We should all be tested for mercury contamination. Mercury is a heavy metal that settles to the bottom of our lakes, rivers and oceans. It shows up both naturally and anthropogenically (caused by humans) in the environment. Anthropogenic examples of exposing mercury to the environment include burning fossil fuels for energy and extracting precious metals such as gold from mining, both of which have been impacting our environment for over a century. In Juneau we have a long history of gold mining. That alone must have raised our rates of mercury exposure in the environment.
The most common way to be exposed to mercury is by eating contaminated animals. Luckily salmon and other popular Alaskan commercial fish have been tested to show low levels of mercury contamination. Mercury biomagnifies up the food web like domoic acid, which causes amnesic shellfish poisoning, and saxitoxin, which causes paralytic shellfish poisoning. Long lived and predatory animals risk having the highest amount of mercury exposure. Tuna and shark fall into this group of animals. My understanding is that in Alaska animals that fall in this high toxicity risk group include halibut, whale, sea lion and seal. This puts everyone who eats traditional Alaskan foods and subsistence families as the highest risk for exposure to large amounts of mercury over a brief period.
What level of exposure is truly safe for human consumption? The World Health Organization states on their website that even small amounts of mercury exposure can cause serious health problems. What about the long-term exposure that we see from eating small doses of contaminated animals? As a neurotoxin, mercury is known to cause damage to the nervous system, the immune system, and other parts of the body such as lungs, kidneys and the brain. During pregnancy, a fetus exposed to mercury toxicity can have slow or impaired neurological development that is shown to result in slower motor skills, delays in cognitive thinking, memory or attention.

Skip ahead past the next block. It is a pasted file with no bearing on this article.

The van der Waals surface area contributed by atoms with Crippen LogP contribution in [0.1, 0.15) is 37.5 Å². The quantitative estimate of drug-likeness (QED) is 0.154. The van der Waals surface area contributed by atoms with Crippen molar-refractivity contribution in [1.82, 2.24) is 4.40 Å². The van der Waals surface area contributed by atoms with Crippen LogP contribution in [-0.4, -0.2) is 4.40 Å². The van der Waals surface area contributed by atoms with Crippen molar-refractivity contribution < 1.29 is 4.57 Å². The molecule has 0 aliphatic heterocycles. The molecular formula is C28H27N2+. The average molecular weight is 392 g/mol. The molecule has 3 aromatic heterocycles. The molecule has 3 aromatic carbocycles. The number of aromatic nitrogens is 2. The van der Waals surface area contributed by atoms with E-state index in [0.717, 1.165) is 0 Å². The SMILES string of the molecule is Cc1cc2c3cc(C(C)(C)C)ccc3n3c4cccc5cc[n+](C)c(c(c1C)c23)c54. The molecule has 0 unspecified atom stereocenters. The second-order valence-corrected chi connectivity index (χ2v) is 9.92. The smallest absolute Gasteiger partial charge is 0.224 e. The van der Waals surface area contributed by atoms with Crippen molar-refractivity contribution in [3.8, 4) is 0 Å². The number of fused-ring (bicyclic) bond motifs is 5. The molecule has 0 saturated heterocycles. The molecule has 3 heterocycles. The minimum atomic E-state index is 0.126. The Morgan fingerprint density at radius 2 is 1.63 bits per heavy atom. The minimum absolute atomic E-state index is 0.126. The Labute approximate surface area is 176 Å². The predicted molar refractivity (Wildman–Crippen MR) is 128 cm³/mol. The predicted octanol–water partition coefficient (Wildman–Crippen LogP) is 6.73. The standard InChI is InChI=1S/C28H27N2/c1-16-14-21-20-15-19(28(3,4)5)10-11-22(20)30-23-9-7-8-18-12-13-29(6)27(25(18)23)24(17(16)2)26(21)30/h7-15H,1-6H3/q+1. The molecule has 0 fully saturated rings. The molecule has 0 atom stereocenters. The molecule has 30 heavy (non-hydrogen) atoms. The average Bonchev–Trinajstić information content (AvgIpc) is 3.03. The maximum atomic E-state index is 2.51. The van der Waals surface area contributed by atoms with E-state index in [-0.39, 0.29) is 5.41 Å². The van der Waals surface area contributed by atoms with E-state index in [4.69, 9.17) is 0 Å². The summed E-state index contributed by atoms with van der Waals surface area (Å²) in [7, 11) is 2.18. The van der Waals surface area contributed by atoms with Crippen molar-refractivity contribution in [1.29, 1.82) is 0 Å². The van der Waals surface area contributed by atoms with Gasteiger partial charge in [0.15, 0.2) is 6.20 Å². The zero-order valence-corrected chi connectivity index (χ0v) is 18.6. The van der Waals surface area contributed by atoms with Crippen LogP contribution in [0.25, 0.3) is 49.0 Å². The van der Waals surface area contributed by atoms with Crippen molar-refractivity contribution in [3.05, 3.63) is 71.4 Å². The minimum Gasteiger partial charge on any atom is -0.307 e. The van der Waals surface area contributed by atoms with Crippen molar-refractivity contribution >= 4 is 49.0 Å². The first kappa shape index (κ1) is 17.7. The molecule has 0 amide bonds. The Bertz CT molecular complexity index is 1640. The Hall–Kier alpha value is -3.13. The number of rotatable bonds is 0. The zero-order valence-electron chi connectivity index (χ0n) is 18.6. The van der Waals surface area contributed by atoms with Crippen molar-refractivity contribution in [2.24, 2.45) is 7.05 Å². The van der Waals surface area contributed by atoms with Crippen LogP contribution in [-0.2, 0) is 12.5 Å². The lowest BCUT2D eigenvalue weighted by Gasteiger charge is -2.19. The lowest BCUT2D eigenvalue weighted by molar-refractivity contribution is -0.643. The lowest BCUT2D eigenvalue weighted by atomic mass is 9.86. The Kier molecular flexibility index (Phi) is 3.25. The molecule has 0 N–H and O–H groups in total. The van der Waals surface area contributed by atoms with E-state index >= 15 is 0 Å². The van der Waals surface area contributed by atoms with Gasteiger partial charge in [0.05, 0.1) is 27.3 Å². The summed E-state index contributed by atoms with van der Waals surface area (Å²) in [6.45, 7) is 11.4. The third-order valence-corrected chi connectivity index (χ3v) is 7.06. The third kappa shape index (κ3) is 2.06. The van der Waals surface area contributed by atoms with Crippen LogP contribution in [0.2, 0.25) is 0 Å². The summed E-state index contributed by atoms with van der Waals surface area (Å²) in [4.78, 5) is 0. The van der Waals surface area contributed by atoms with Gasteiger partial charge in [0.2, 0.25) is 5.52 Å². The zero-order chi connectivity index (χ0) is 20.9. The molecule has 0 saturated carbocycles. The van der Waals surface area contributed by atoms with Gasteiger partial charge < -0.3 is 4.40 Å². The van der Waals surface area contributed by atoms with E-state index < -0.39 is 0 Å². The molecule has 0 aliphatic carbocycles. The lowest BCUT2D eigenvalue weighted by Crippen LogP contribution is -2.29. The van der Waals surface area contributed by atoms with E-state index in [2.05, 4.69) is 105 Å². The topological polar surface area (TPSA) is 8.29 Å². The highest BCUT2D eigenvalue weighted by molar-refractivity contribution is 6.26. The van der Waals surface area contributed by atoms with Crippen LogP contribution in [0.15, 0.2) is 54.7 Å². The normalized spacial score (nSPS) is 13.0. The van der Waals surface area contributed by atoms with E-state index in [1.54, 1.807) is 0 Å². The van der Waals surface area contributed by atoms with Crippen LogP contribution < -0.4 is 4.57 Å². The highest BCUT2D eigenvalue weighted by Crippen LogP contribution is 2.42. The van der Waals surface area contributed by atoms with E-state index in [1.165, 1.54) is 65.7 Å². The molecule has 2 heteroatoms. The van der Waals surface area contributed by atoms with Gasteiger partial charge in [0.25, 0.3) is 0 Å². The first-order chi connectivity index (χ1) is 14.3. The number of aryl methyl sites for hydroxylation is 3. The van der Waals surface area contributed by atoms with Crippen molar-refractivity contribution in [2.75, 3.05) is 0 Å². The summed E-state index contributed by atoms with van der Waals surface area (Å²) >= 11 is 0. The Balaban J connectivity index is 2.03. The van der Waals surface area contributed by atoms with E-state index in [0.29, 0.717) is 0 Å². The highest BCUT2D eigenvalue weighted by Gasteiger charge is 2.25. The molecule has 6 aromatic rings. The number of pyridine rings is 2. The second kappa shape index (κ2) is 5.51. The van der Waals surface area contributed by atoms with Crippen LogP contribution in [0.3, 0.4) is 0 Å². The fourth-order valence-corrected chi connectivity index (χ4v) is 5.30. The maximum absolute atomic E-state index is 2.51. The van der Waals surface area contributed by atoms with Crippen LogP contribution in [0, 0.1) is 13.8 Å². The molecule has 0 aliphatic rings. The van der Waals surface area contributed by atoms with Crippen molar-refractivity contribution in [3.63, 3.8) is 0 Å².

Let’s keep an eye on our risk of mercury contamination. If you work around mercury, ask your employer if they offer any mercury monitoring tests for you and your family. Urge them to consider offering something if they do not already. Ask your doctor if you can have a mercury toxicity test. Investigate free or reduced options for mercury biomonitoring in Alaska such as the one offered by the Alaska Division of Public Health. Don’t wait for the symptoms of mercury toxicity to arise. Be proactive about testing your mercury levels.
My Turns and Letters to the Editor represent the view of the author, not the view of the Juneau Empire.